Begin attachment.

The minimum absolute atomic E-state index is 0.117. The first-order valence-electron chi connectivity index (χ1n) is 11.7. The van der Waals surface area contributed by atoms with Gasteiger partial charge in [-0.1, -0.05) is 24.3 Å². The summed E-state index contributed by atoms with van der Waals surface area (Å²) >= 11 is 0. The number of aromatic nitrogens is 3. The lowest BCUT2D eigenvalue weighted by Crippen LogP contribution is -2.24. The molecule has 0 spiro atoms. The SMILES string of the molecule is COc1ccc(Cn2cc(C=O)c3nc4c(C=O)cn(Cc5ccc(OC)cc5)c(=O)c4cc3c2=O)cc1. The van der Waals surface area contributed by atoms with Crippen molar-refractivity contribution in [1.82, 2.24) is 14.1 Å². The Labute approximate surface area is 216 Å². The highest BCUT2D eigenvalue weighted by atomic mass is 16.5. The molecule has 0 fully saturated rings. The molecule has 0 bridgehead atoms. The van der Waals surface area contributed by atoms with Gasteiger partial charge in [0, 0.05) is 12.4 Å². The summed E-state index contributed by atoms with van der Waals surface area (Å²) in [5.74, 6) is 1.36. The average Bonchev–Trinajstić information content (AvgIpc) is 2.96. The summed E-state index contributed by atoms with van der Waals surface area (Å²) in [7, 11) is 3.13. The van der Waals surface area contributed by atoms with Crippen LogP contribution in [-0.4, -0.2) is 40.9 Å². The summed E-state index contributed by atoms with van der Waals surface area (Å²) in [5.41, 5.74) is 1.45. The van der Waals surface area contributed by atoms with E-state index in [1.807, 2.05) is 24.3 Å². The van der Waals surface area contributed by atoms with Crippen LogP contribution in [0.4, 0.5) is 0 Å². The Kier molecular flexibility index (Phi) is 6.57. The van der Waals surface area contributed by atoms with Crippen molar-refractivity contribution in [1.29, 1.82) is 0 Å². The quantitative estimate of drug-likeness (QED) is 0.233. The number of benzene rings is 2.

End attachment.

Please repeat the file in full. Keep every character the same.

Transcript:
The minimum absolute atomic E-state index is 0.117. The first-order valence-electron chi connectivity index (χ1n) is 11.7. The van der Waals surface area contributed by atoms with Gasteiger partial charge in [-0.1, -0.05) is 24.3 Å². The summed E-state index contributed by atoms with van der Waals surface area (Å²) >= 11 is 0. The number of aromatic nitrogens is 3. The lowest BCUT2D eigenvalue weighted by Crippen LogP contribution is -2.24. The molecule has 0 spiro atoms. The SMILES string of the molecule is COc1ccc(Cn2cc(C=O)c3nc4c(C=O)cn(Cc5ccc(OC)cc5)c(=O)c4cc3c2=O)cc1. The van der Waals surface area contributed by atoms with Crippen molar-refractivity contribution in [1.82, 2.24) is 14.1 Å². The Labute approximate surface area is 216 Å². The highest BCUT2D eigenvalue weighted by atomic mass is 16.5. The molecule has 0 fully saturated rings. The molecule has 0 bridgehead atoms. The van der Waals surface area contributed by atoms with Gasteiger partial charge in [0, 0.05) is 12.4 Å². The summed E-state index contributed by atoms with van der Waals surface area (Å²) in [5.74, 6) is 1.36. The average Bonchev–Trinajstić information content (AvgIpc) is 2.96. The summed E-state index contributed by atoms with van der Waals surface area (Å²) in [7, 11) is 3.13. The van der Waals surface area contributed by atoms with Crippen LogP contribution in [-0.4, -0.2) is 40.9 Å². The summed E-state index contributed by atoms with van der Waals surface area (Å²) in [5.41, 5.74) is 1.45. The van der Waals surface area contributed by atoms with E-state index in [1.807, 2.05) is 24.3 Å². The van der Waals surface area contributed by atoms with Crippen LogP contribution in [0.4, 0.5) is 0 Å². The Kier molecular flexibility index (Phi) is 6.57. The van der Waals surface area contributed by atoms with Crippen molar-refractivity contribution in [1.29, 1.82) is 0 Å². The quantitative estimate of drug-likeness (QED) is 0.233. The number of benzene rings is 2.